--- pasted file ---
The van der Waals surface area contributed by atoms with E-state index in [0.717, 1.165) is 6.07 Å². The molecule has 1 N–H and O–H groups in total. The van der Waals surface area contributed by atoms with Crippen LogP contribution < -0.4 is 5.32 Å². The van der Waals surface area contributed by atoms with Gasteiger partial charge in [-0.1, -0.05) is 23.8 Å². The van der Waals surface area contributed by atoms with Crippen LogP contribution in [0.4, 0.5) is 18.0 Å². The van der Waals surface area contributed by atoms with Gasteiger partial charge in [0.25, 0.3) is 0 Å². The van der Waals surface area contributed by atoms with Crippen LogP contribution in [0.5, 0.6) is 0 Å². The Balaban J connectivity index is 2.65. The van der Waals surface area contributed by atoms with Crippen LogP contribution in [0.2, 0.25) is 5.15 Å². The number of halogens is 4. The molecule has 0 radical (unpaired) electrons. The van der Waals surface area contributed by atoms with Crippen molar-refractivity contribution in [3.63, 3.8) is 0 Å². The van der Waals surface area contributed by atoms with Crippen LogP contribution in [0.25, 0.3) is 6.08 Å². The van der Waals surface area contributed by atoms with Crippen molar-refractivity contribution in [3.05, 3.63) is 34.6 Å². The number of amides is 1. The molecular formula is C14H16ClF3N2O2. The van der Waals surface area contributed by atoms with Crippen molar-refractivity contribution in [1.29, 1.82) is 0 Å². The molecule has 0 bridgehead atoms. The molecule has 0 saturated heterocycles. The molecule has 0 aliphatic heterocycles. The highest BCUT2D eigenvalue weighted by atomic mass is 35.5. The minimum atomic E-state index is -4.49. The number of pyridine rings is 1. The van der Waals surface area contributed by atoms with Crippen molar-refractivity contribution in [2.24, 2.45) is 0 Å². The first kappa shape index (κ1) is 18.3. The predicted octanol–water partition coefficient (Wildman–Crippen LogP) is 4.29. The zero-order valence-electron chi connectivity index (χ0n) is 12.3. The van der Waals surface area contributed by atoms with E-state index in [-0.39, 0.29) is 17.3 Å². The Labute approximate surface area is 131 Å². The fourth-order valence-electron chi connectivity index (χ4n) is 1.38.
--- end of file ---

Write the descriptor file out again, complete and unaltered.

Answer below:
The van der Waals surface area contributed by atoms with E-state index in [0.717, 1.165) is 6.07 Å². The molecule has 1 N–H and O–H groups in total. The van der Waals surface area contributed by atoms with Crippen LogP contribution < -0.4 is 5.32 Å². The van der Waals surface area contributed by atoms with Gasteiger partial charge in [-0.1, -0.05) is 23.8 Å². The van der Waals surface area contributed by atoms with Crippen LogP contribution in [0.4, 0.5) is 18.0 Å². The van der Waals surface area contributed by atoms with Gasteiger partial charge in [0.25, 0.3) is 0 Å². The van der Waals surface area contributed by atoms with Crippen LogP contribution in [0.5, 0.6) is 0 Å². The Balaban J connectivity index is 2.65. The van der Waals surface area contributed by atoms with Crippen LogP contribution in [0.2, 0.25) is 5.15 Å². The number of halogens is 4. The molecule has 0 radical (unpaired) electrons. The van der Waals surface area contributed by atoms with Crippen molar-refractivity contribution in [3.63, 3.8) is 0 Å². The van der Waals surface area contributed by atoms with Crippen LogP contribution in [0.25, 0.3) is 6.08 Å². The van der Waals surface area contributed by atoms with Crippen molar-refractivity contribution in [3.05, 3.63) is 34.6 Å². The number of amides is 1. The molecular formula is C14H16ClF3N2O2. The van der Waals surface area contributed by atoms with Crippen molar-refractivity contribution in [1.29, 1.82) is 0 Å². The molecule has 0 bridgehead atoms. The molecule has 0 saturated heterocycles. The molecule has 0 aliphatic heterocycles. The highest BCUT2D eigenvalue weighted by atomic mass is 35.5. The minimum atomic E-state index is -4.49. The number of pyridine rings is 1. The van der Waals surface area contributed by atoms with Crippen molar-refractivity contribution in [2.24, 2.45) is 0 Å². The first kappa shape index (κ1) is 18.3. The predicted octanol–water partition coefficient (Wildman–Crippen LogP) is 4.29. The zero-order valence-electron chi connectivity index (χ0n) is 12.3. The van der Waals surface area contributed by atoms with E-state index in [-0.39, 0.29) is 17.3 Å². The Labute approximate surface area is 131 Å². The fourth-order valence-electron chi connectivity index (χ4n) is 1.38.